The King's Man Credits Scene Explained: So You Say You Want A Revolution?

Inspired by the comic book series "The Secret Service" by Mark Millar and Dave Gibbons, and serving as a prequel to 2014's "Kingsman: The Secret Service" and 2017's "Kingsman: The Golden Circle," Matthew Vaughn's "The King's Man" is an odd amalgamation of cartoonish violence and somber melodrama. Set decades before the events of the first two films, "The King's Man" centers on several events during World War I and the establishment of the Kingsman agency. Matthew Goode's Shepherd/Captain Morton and his shadow organization have intentions to take down King George V of England and plan to start The Great War. The Duke of Oxford (Ralph Fiennes), Shola (Djimon Hounsou), and Polly (Gemma Arterton) do their best to combat Shepherd's efforts by trying to prevent Russia from leaving the war effort and attempting to convince the United States to join England's side, utilizing a spy network of leaders' hired help to procure information that could aid the cause.

"The King's Man" clumsily hopscotches through historical events of the early 20th century, complete with hyper-violent fight scenes, unsettlingly real feelings of a war drama, and occasional moments of ridiculous comedy bordering on slapstick that remind you, "Yes, this is absolutely still a comic book movie." Whether or not the decision to pivot a film series known for its tongue-in-cheek satire into a stew of mismatched tone was a good one is up to individual perspective, but the mid-credits scene sets up the franchise to go into an even more questionable direction, and we should talk about it. Obviously, massive spoilers ahead.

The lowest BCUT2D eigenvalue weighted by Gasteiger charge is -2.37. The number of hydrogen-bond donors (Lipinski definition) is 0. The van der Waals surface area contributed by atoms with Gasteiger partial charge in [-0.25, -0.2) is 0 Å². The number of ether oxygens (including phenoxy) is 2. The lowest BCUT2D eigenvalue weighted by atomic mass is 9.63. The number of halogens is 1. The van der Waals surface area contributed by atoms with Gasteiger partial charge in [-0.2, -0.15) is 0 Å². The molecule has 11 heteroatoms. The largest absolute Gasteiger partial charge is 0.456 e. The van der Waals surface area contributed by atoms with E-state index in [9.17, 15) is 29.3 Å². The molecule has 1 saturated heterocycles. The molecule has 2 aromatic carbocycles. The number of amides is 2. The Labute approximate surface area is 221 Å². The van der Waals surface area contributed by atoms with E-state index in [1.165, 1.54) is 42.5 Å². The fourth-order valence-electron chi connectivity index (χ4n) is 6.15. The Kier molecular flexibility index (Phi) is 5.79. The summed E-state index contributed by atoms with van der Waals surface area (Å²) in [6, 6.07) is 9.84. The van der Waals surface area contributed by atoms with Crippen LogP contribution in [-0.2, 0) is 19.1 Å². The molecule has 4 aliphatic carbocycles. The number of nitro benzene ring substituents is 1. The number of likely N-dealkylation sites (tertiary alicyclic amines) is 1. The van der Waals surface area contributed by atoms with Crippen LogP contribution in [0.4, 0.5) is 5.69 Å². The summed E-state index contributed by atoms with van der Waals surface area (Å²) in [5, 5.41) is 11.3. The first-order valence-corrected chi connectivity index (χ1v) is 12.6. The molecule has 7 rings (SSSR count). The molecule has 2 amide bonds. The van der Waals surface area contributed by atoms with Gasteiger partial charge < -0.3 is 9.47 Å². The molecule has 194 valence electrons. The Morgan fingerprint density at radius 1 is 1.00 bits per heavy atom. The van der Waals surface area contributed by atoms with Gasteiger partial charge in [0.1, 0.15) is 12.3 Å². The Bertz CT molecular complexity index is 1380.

An Inevitable Visit from Ultimate Villany

The film ends in typical poetic justice fashion with Oxford, Shola, and Polly defeating Shepherd and the world events we all haphazardly learned in sophomore year history class still playing out as they should. Oxford reveals that he's purchased The Kingsman shop and converted the upstairs into the meeting room we recognize from the original films, the Kingsman Agency is officially established, and code names are provided based on the Knights of the Round Table. In all sincerity, the ending works quite well for a prequel and it feels like a pretty seamless transition from "The King's Man" to the existing films. That is, until the mid-credits sequence.

Kaiser Wilhelm's second in command, Erik Jan Hanussen (Daniel Brühl), has taken over as the new Shepherd and congratulates Lenin (August Diehl) for leading the revolution in Russia. Lenin promised Morton's Shepherd to be such an amazing ally he'd need to find someone equally as powerful to balance him out, so Erik brings out — you guessed it — Adolf f***** Hitler. And not just any Adolf Hitler: A ridiculously hot and young Adolf Hitler, like that "Family Guy" joke in which Ryan Reynolds is cast as "Hot-ler." If they continue the prequel story, the film will undoubtedly lead up to World War II, but considering what specifically happens in that period of history, there's some natural hesitancy to want the style of these films dipping into that era. If that's where they're heading, it's going to be real weird seeing Ralph Fiennes, famously known for playing SS war criminal Amon Göth in "Schindler's List," a Nazi in "Swing Kids," and the wizard-Hitler of Hogwarts, taking down hot Hitler.

"The King's Man" is in theaters now.